I finally met Pastis, by the way, at last summer’s Sandy Eggo Con. Jeff Keane, president of the National Cartoonists Society, had to step between us to prevent Pastis from tearing my throat out, a moment of high dudgeon captured in this photo taken by the omniscient Keith Robinson.That’s me, cringing on the left, Keane in the middle, and Pastis, doing an imitation of an enraged cartoonist, on the right.
Thanks to the back cover blurb, we know, now—as we never knew before—that the title of Pastis’ strip is ironic, sarcastic of course, but also deeply ironic, just the sort of thing a twisted albeit self-deprecating mind might toss off in an attempt at humor.
And as we arrive at this Truth, I must confess another. When, years ago, I was formulating an opinion about Pearls Before Swine, I wrote disparagingly about the so-called drawing displayed in it. Pastis was favored by Scott Adams, whose Dilbert was yet another offense to artistic sensibility. Both, I thought, were greasing that slippery slope to mediocrity in picture-making—the sort of thing that Jackson Pollock might enthuse over but that I was appalled about.
But when I came up with the notion that the name of the strip was an overt insult to its readers and that Pastis’ characters looked like hors d’oeuvres on toothpicks, my critical acumen ran away with me. Seduced by the convoluted reasoning I was committing, I didn’t realize, until some months later, that my analysis of Pearls Before Swine, with its inherent insult and its hors d’oeuvres, embodied a shrewd (if unconscious) satire of intellectual or academic criticism. It was literary criticism gone completely out of control, barking mad. I was, inadvertently of course, satirizing myself.
NEWSPAPER COMICS PAGE VIGIL
The Bump and Grind of Daily Stripping
IN GARRY TRUDEAU’S DOONESBURY for Sunday, February 13, Mark Slackmeyer, radio personality, is musing: "What are we like as a people? Nine years, ago we were attacked—3,000 people died. In response, we started two long, bloody wars and built a vast homeland-security apparatus—all at a cost of trillions! Now consider this. During those same nine years, 270,000 Americans were killed by gunfire at home. Our response? We weakened our gun laws."
A reader asked PolitiFact about the accuracy of that number—270,000 Americans killed by gunfire at home. And editor Bill Adair examined the evidence and determined that Trudeau was Mostly True. “Mostly” requires a little amplification.
Adair contacted Trudeau, who said he had extrapolated the number, using the most recent data from the Centers for Disease Control and Prevention. For six years, Trudeau discovered—from 2002 through 2007—the number of gun deaths per year was pretty stable, “around 30,000. So in my judgment, multiplying 30,000 times nine yielded a figure reasonable and accurate enough for rhetorical purposes without using hyperbole. If anything, it may be slightly on the low side."
“We found that Trudeau was basically right,” Adair said. Using the same source, he came up with a slightly higher number (281,757) “because we not only extrapolated out through the end of 2010 in our calculations but also included the final three months of 2001.”
The number included all gun deaths in several categories: suicide, homicide, accidental, legal shootings and “undetermined.” What gave Adair pause, however, was Slackmeyer’s qualification—“at home.” If that means in or near someone’s home, Trudeau’s number couldn’t be correct, Adair said. But when he asked Trudeau about it, the cartoonist clarified:
"I didn't say ‘in the home,’ I said ‘at home’ as opposed to abroad, where the wars are. Failure to communicate clearly, I guess. Rats."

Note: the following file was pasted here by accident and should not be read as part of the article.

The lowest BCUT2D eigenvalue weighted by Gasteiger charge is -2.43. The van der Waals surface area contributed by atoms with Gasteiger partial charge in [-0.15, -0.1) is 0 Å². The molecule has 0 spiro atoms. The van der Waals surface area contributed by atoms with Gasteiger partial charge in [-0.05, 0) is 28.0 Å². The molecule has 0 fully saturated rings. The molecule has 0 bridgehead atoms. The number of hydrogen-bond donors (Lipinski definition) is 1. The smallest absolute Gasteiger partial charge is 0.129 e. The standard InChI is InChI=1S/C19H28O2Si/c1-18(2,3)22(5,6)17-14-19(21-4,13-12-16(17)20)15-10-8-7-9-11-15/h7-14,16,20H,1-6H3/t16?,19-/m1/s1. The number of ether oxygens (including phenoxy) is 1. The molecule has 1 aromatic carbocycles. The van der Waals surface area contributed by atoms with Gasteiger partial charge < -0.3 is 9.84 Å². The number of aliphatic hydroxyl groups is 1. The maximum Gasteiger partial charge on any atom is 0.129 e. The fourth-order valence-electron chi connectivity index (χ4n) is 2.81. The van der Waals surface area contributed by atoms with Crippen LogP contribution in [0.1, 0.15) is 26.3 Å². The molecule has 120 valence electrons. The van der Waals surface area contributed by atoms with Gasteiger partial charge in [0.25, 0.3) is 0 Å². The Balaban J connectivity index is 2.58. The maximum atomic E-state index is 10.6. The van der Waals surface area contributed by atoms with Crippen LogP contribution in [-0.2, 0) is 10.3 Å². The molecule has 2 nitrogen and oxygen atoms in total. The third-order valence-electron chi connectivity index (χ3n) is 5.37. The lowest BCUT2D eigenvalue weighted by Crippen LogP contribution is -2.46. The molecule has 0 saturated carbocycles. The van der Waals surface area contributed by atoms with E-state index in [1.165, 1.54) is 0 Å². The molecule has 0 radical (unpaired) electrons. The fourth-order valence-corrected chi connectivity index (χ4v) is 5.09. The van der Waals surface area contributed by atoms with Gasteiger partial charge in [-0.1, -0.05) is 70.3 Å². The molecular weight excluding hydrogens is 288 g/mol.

I read it the way Trudeau intended it to be read: in context, Slackmeyer is contrasting deaths in the U.S. (“at home”) with “two long bloody wars” overseas. But Adair wasn’t entirely persuaded:
“Reading through it again, we think Trudeau’s explanation sounds reasonable. But we decided to mark Trudeau down slightly because we think it’s also reasonable for people to make the same initial assumption we did, that ‘at home’ means in or near one’s home. So we’ll rate the comment Mostly True.”
Mostly fair, I say.
Feverish Foonit. We pause, here—a fittingly theatrical gesture—to note the return to Rancid Raves’ digital ether of this department, Newspaper Comics Page Vigil, wherein we marvel at the bump and grind of daily comic stripping. For the past 15 months, we’ve been perpetrating this watchdog function at The Comics Journal website, tcj.com, in a regular thrice weekly blog, Hare Tonic. But the Journal Management, ever questing for engaging ways explore its domain, has re-purposed the site, eliminating blogs. So we’re back.
Jim Ivey, you’ll readily recall, is a political cartoonist, former curator of his own cARToon Museum in Madeira Beach and, later, in Orlando, and all-time beach comber, raconteur and good friend, who sends me letters that are often decorated with characteristic verbal-visual commentary on the passing scene. Here’s one that came along last month.If you need more Ivey-fixes, visit Alan Holtz’ website, strippersguide.blogspot.com, where Jim Ivey’s Sunday Comics appear regularly.
AMONG THE HORDES AT THE CARTOON LIBRARY’S HOARD
Lucy Shelton Caswell has been curator of the Cartoon Library since it was called the Milton Caniff Research Room at its founding in 1977. The Library is now called the Billy Ireland Cartoon Library & Museum because it has outgrown a “room” and now archives much much more than Caniff’s papers, the donation of which instituted this unique special collection of the Ohio State University Libraries. After 33 years, Caswell announced her “semi-retirement” as of December 31. The new curator is Jenny Robb, erstwhile Caswell’s assistant (and onetime student), who left the OSU campus briefly to be director of the Cartoon Art Museum in San Francisco (cartoonart.org). But Caswell will re-appear in the Cartoon Library as curator of special projects, chief among them, the renovation of Sullivant Hall as the new home for the cartoon holdings.